slide1
Download
Skip this Video
Download Presentation
Juhee Kwon and M. Eric Johnson Center for Digital Strategies Tuck School of Business Dartmouth College WEIS 2011

Loading in 2 Seconds...

play fullscreen
1 / 16

Juhee Kwon and M. Eric Johnson Center for Digital Strategies Tuck School of Business Dartmouth College WEIS 2011 - PowerPoint PPT Presentation


  • 65 Views
  • Uploaded on

Proactive vs. Reactive Security Investment in the Healthcare Sector. Juhee Kwon and M. Eric Johnson Center for Digital Strategies Tuck School of Business Dartmouth College WEIS 2011. Healthcare Breaches. HHS new reporting rules have increased breach visibility.

loader
I am the owner, or an agent authorized to act on behalf of the owner, of the copyrighted work described.
capcha
Download Presentation

PowerPoint Slideshow about ' Juhee Kwon and M. Eric Johnson Center for Digital Strategies Tuck School of Business Dartmouth College WEIS 2011' - kirby


An Image/Link below is provided (as is) to download presentation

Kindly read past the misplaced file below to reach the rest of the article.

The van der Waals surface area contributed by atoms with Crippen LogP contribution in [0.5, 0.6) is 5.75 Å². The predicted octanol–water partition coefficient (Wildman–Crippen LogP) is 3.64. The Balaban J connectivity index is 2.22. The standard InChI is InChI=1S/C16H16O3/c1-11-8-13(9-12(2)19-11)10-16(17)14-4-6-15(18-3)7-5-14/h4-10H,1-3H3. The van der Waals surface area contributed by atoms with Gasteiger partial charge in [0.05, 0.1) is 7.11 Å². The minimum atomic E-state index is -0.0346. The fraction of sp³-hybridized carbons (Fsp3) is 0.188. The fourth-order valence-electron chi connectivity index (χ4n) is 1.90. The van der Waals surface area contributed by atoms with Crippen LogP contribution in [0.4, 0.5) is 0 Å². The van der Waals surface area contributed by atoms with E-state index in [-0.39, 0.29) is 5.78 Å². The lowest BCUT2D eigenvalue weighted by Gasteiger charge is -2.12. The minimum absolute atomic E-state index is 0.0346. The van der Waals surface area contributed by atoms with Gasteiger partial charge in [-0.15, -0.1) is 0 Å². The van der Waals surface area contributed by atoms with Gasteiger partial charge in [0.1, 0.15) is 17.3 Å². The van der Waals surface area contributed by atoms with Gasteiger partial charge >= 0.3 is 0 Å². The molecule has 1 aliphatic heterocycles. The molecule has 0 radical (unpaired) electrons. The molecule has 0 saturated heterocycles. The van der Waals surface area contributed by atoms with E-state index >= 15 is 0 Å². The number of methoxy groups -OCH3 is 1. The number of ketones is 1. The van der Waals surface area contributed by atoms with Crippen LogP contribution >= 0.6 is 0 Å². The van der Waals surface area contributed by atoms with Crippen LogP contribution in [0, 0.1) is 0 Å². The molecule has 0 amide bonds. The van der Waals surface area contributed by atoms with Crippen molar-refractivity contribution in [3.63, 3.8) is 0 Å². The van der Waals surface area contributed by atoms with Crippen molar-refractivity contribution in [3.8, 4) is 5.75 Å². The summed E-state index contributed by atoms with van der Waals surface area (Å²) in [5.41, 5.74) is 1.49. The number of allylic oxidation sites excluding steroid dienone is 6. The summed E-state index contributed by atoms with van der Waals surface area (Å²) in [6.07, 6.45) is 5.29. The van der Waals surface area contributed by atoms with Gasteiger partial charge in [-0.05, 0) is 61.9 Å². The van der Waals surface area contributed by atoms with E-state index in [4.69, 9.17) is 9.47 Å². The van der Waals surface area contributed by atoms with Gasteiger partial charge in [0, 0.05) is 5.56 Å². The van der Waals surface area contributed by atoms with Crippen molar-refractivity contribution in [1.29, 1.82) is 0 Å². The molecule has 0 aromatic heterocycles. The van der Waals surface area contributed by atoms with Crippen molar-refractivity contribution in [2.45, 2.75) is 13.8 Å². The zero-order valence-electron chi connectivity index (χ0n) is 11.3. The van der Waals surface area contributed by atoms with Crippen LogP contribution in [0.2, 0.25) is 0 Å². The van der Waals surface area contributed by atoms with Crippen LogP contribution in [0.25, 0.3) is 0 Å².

Download Policy: Content on the Website is provided to you AS IS for your information and personal use and may not be sold / licensed / shared on other websites without getting consent from its author.While downloading, if for some reason you are not able to download a presentation, the publisher may have deleted the file from their server.


- - - - - - - - - - - - - - - - - - - - - - - - - - E N D - - - - - - - - - - - - - - - - - - - - - - - - - -
Presentation Transcript
slide1

Proactive vs. Reactive Security Investment

in the Healthcare Sector

Juhee Kwon and M. Eric Johnson

Center for Digital Strategies

Tuck School of Business

Dartmouth College

WEIS 2011

healthcare breaches
Healthcare Breaches
  • HHS new reporting rules have increased breach visibility.
    • HITECH mandates public posting of breaches involving more than 500 people.
  • Over 100 announcements by the first anniversary (sept 2010).
security investments
Security Investments

Security investments are often triggered by

  • breaches
  • government regulations

Federal & state legislations

Information

Network

Negative public opinion

& Momentary loss

Patients

Providers /Payers

Identity theft

theoretical background 1
Theoretical Background (1)
  • Investment for performance improvement
    • from defects or external mandates
    • in organizational learning for performance improvement